The Winston Brothers series by Penny Reid

I’m not a huge series reader, but I must tell you about my all-time favorite series. I met author Penny Reid at the 2019 Book Bonanza in Dallas, TX this past August. Of the over 50 authors I met there, Penny was the most humble, kind, and hilarious one. I knew immediately that I would enjoy her books, and man was I spot-on! Her writing is so refreshing, full of hilarious banter, romantic escapades, and a strong bond between a Southern family of six bearded brothers living in small-town Green Valley, TN.  

Of all Reid’s books, my favorite are the Winston Brothers series. The first book in the series is called Truth or Beard and is the story of Duane Winston. Duane’s mama, Bethany, was the beloved town librarian but she passed away at a young age after a fairly quick battle with cancer. Sweet Bethany’s only bad habit was staying with Duane’s despicable daddy, Darrell Winston, who is in jail due to his illegal exploits with the local biker gang, the Iron Wraiths. Bethany and Darrell had 6 boys (Billy, Jethro, Cletus, red-headed twins Duane & Beau, Roscoe) and one girl, Ashley. The brothers are ultra-charming and handsome, but also prone to mischief. Reid’s characters are charming and unique, and she tackles tough issues very well with her tell-it-like-it-is dialogue. Cletus, Duane, and Beau run an auto mechanic shop in Green Valley. Jethro is a park ranger with a bit of a sordid past. Billy is a senator, and Roscoe, the baby of the family, becomes a veterinarian. Ashley took on a sort of sister-mom role to the guys when Bethany passed away. They are all very close, and Cletus is a main part of the glue holding them all together.

Each book in the series focuses on a different Winston brother and his romantic exploits. They can all be read as a standalone full-length romantic comedy, but are better enjoyed when read in the order of publication so readers can follow the progression of the family as it grows with marriages and births. It’s easy to spot these books for their creative cross-stitched covers, each depicting a different bearded Winston brother (and one of Ashley!). (Side note: I also love that Penny cross stitches, just like me! Nerds, unite!) My personal favorite of the brothers is Cletus because of his extensive vocabulary and extreme geekiness that only someone like he can pull off as cool. Not to mention his homemade sausage and special coffee. He makes me laugh so hard!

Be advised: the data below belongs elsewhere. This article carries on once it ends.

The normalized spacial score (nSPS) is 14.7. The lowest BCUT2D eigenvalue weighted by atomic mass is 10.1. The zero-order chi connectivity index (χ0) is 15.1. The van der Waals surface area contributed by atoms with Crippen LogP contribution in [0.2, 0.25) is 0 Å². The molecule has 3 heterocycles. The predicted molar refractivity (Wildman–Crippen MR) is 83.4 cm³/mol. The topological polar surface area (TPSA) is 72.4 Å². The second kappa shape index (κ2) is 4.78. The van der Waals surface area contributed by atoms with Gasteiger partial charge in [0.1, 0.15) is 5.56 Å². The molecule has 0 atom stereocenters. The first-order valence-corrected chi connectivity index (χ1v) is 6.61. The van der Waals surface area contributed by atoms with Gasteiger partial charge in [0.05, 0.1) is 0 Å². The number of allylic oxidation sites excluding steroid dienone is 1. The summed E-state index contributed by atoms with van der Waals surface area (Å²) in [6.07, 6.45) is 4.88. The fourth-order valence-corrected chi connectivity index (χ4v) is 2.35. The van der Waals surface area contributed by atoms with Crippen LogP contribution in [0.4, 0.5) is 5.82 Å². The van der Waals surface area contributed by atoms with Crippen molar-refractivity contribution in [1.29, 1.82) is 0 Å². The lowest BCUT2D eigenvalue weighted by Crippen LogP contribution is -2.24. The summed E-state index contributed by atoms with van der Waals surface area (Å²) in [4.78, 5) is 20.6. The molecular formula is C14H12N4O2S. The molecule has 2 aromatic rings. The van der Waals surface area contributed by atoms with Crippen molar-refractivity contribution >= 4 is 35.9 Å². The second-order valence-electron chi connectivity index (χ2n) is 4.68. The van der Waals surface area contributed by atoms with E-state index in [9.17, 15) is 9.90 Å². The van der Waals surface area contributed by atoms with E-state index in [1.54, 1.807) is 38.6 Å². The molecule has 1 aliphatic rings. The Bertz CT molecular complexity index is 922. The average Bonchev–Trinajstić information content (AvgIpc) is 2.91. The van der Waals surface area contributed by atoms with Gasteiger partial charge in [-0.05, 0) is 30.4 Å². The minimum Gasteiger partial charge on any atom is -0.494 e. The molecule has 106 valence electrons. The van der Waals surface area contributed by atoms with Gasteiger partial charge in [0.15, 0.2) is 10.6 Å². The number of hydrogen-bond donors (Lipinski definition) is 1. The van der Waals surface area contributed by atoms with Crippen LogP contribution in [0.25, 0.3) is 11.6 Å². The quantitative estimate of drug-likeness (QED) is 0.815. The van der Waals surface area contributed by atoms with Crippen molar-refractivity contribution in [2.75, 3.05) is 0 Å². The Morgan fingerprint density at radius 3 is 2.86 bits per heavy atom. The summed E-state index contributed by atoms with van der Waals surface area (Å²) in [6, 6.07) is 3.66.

I hope you enjoy this series and let me know what you think! The fictional world of Green Valley, Tennessee that Penny created is so popular and loved , in fact, that now there are a whole bunch of other amazing authors writing book series that take place in Green Valley, TN. The Winston brothers make many appearances in the Smartypants Romance books, which I absolutely love! They are all part of the amazing Smartypants Romance group. For instance, the Donner Bakery series which is Cletus’s wife, Jenn’s, bakery and the Scorned Women Society series by Piper Sheridan which is the story of Suzie Samuels, and all of the women that heartthrob, bad-boy turned park ranger Jethro Winston left behind. And, my personal favorite, as a librarian of course, is the Green Valley Library series, which have amazing titles (Love in Due Time, Shelf Awareness, Crime and Periodicals, Prose Before Bros). I mean, come on, the titles alone make a librarian swoon! And there are a bunch more Smartypants Romance books launching this year. Yippeee!

I’ll leave you with my favorite quote from Cletus Winston:

“Stay away from the normals, the small-minded people who fill their brains with small-minded pursuits, who blend in and keep up with the Joneses. Those people will tear you down and make you boring. Instead, surround yourself with the weirds. With the misfits, oddballs, and outcasts. Because the normals, bless their hearts, have no idea how to have fun.”

 

 

 

The Voice in My Head by Dana L. Davis

imagesOriginally published in School Library Journal, May 2019.

Gr. 9 & Up: Davis’s second YA novel set in Seattle, follows 18 year old black twins Indigo and Violet and their chaotic family on an unlikely road trip. While attempting suicide, Indigo hears a voice say that her terminally ill twin Violet will live if she hikes the Wave, a 2 ½ mile scenic rock formation in the Arizona desert. Unsure whether the voice is God or a symptom of a concussion, Indigo bravely pleads to her family before Violet’s medically assisted death plans unfold. Thanks to a resourceful Pastor, Jeb, everything falls in place allowing the family to set off in a rainbow-colored paratransport bus covered in eyeballs. Pastor, the twins, their retired parents, a 16 year old brother Alfred, and 33 year old nurse practitioner sister Michelle and her husband and biracial children are a motley group of passengers, seeking healing for Violet’s pulmonary fibrosis. From kidney stones to an attempted robbery with a paintball gun, there is never a dull moment for the Phillips family. Indigo’s perspective of herself and her family changes along the way, allowing her acceptance and hope. The writing is refreshing and characters relatable. Though the novel tackles heavy subject matter of terminal illness, mental health, and death; light-hearted, comical scenes make for a heartfelt, yet entertaining read. VERDICT: Readers of diverse realistic fiction will enjoy the sibling banter, unique characters and authentic dialogue.

 

Faker by Sarah Smith